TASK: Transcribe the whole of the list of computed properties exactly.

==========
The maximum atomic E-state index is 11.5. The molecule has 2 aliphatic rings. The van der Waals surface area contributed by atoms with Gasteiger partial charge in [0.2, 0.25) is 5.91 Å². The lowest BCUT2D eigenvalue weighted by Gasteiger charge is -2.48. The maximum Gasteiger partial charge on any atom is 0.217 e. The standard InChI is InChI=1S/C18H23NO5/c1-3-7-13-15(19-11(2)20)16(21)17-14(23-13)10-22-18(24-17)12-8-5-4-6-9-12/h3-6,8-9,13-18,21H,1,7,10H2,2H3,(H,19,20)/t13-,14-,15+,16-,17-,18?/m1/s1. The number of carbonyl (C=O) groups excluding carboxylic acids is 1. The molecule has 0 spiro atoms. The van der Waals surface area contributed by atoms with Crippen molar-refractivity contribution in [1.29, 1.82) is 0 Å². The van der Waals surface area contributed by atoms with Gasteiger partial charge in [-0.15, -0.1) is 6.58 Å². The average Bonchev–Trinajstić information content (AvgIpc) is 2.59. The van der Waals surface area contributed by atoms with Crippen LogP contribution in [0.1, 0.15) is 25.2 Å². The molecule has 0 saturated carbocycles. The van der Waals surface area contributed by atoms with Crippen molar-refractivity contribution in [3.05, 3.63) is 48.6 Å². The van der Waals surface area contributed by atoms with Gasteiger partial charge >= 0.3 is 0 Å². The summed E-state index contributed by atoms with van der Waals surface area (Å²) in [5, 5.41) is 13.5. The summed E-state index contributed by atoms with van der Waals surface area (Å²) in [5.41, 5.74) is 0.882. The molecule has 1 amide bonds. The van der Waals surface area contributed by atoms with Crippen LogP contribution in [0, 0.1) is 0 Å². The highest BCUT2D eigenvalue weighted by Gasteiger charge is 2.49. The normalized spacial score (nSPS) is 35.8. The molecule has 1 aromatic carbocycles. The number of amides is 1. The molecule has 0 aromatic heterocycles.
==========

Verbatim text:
The maximum atomic E-state index is 11.5. The molecule has 2 aliphatic rings. The van der Waals surface area contributed by atoms with Gasteiger partial charge in [0.2, 0.25) is 5.91 Å². The lowest BCUT2D eigenvalue weighted by Gasteiger charge is -2.48. The maximum Gasteiger partial charge on any atom is 0.217 e. The standard InChI is InChI=1S/C18H23NO5/c1-3-7-13-15(19-11(2)20)16(21)17-14(23-13)10-22-18(24-17)12-8-5-4-6-9-12/h3-6,8-9,13-18,21H,1,7,10H2,2H3,(H,19,20)/t13-,14-,15+,16-,17-,18?/m1/s1. The number of carbonyl (C=O) groups excluding carboxylic acids is 1. The molecule has 0 spiro atoms. The van der Waals surface area contributed by atoms with Crippen molar-refractivity contribution in [1.29, 1.82) is 0 Å². The van der Waals surface area contributed by atoms with Gasteiger partial charge in [-0.15, -0.1) is 6.58 Å². The average Bonchev–Trinajstić information content (AvgIpc) is 2.59. The van der Waals surface area contributed by atoms with Crippen LogP contribution in [0.1, 0.15) is 25.2 Å². The molecule has 0 saturated carbocycles. The van der Waals surface area contributed by atoms with Crippen molar-refractivity contribution in [3.05, 3.63) is 48.6 Å². The van der Waals surface area contributed by atoms with Gasteiger partial charge >= 0.3 is 0 Å². The summed E-state index contributed by atoms with van der Waals surface area (Å²) in [5, 5.41) is 13.5. The summed E-state index contributed by atoms with van der Waals surface area (Å²) in [5.41, 5.74) is 0.882. The molecule has 1 amide bonds. The van der Waals surface area contributed by atoms with Crippen LogP contribution in [0, 0.1) is 0 Å². The highest BCUT2D eigenvalue weighted by Gasteiger charge is 2.49. The normalized spacial score (nSPS) is 35.8. The molecule has 1 aromatic carbocycles. The number of amides is 1. The molecule has 0 aromatic heterocycles.